Most homeschool families take pride in doing things a little differently than the brick and mortar schools do.  Take assessments as an example.  Many parents feel comfortable assessing their children as they go through the work and find they do not really need a culminating assessment to measure mastery.  Some prefer to avoid the pressures and procedures of testing they themselves loathed as students.  Others find they have a curriculum without assessments, or they are included but are poorly constructed.  Maybe you frequently use tests and quizzes but would just like to learn some alternative methods.

Good news: it’s your school!  You can decide how to evaluate your student and you can handle it in as many different ways as you like.  Here are a few ideas to help you create or spice up the often-dreaded examination.

  1. Teach it back – if your student can effectively teach the lesson back to you, they most likely know the concept well. You can even let them teach from the whiteboard or switch seats with you.
  2. Verbal assessment – allow your student to choose whether they would like to have a verbal assessment instead of a written one. Learning to articulate your thoughts is an important skill and this form of assessment can be a nice break from the traditional versions.
  3. I speak, you write – again, learning to listen to the question and instructions and then turn those into action is a skill just like being able to read a question and respond. Broaden your student’s repertoire with a variety of assessments.
  4. Alone – do you always have your student take assessments in your presence? You could consider allowing them to take the assessment alone.  You can organize the environment so cheating is not an option, if that is a concern, or you can use it as an opportunity to build trustworthiness.
  5. Multiple-choice, true/false, short answer, matching? – with a little advanced planning with your student, you can let them choose the format for some of their assessments. You might be surprised by what they choose.  As before, a variety of assessment formats is probably wise anyway as it only builds their skill set.
  6. Write it on the board – save a tree and create some variety by using the whiteboard for an assessment. You could even have them complete one problem or question at a time and then erase it when it is correct.
  7. Write your own test and answer key – this exercise might end up being a lot harder than your student imagines. You can provide some simple parameters such as a minimum of ten questions but allow them to construct the assessment as well as the answers themselves.  You could allow this to be open book, but closed book is also effective.  They are likely to choose the questions they know best and skip parts they are unsure of so you will quickly recognize what they know well and what could use some review or re-teaching.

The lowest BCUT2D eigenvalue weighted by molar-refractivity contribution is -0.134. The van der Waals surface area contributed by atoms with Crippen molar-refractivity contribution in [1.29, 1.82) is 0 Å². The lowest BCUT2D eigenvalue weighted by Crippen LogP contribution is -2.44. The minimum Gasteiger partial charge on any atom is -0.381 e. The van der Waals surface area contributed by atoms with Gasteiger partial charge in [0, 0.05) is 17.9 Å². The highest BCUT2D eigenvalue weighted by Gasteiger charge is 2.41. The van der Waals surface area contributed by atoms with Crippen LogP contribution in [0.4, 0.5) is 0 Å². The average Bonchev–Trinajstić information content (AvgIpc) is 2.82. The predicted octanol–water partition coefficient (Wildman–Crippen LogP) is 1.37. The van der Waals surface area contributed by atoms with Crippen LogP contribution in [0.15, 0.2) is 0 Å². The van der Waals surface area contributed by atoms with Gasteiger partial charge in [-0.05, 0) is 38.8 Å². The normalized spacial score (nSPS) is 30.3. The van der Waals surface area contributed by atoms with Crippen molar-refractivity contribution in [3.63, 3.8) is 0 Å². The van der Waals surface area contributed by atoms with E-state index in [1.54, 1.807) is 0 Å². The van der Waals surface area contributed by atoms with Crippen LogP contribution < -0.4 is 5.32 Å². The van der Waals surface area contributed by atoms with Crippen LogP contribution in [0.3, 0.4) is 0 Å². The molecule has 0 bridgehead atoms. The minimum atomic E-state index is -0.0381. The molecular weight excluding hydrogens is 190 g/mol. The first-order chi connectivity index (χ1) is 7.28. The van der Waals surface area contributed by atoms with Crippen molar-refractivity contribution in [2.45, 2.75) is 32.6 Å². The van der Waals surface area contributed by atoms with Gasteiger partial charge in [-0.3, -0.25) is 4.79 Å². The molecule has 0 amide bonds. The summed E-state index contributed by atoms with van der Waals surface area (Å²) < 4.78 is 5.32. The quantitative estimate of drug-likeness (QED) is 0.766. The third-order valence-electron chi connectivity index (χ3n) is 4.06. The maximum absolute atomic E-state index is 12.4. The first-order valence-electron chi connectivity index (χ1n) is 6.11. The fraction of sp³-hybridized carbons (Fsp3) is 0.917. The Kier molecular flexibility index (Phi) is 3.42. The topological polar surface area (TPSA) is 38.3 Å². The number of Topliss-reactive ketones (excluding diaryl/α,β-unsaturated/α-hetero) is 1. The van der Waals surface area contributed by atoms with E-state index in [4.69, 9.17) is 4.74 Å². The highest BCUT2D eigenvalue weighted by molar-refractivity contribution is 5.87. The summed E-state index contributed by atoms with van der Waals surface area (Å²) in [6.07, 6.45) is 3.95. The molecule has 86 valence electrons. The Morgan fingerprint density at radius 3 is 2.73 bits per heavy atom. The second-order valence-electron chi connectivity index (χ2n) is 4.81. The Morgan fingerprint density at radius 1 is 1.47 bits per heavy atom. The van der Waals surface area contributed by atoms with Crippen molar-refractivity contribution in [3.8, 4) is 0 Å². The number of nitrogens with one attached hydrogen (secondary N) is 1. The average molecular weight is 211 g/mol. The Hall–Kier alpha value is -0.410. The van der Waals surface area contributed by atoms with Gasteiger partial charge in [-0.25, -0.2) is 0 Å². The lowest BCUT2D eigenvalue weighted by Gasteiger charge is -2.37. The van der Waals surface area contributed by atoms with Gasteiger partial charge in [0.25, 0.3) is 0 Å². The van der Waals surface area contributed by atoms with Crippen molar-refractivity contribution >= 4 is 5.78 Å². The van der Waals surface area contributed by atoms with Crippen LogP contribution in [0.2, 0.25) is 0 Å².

8. Be your own research project – some subjects don’t allow for a lot of creativity. For repetitive assessments, you could consider studying different environments.  A spelling test could be taken at a desk, while listening to classical music or after a meal, just to describe a few scenarios.  If your student finds (or just believes) they have the right conditions for success, let them use it.  Talk about why some methods seem to be better for them than others.  We don’t always get choices, though. You could even learn something from making the conditions intentionally challenging.
  9. Instead of a written exam, consider allowing your student to write a paper or give a presentation instead. You will create the rubric so you can ensure you get the evaluation you seek.
  10. Let them get creative. Most students enjoy the opportunity to bring some art to schoolwork.  Posters, dioramas even a poem or some rap could be a fun way to show what they have learned.

While you are winning teacher of the year for your creative assessments, It would behoove you to stay familiar with your state guidelines.  Some require homeschoolers to complete standardized tests and of course, many homeschoolers will still take the SAT and/or ACT for college admissions.  It may be worth your time and your student’s time to get enough experience with more traditional examination formats so they have the opportunity to feel comfortable when required to show their knowledge in that manner.


Nathan Manley is a certified teacher and coach with a masters degree in education.  He has taught multiple subjects, every age group and from Jamaica to California.  Between his three children, his family has experience with public school, private school, charter schools, hybrid programs and full time homeschool.  He believes music and film produced after 1989 is “meh.”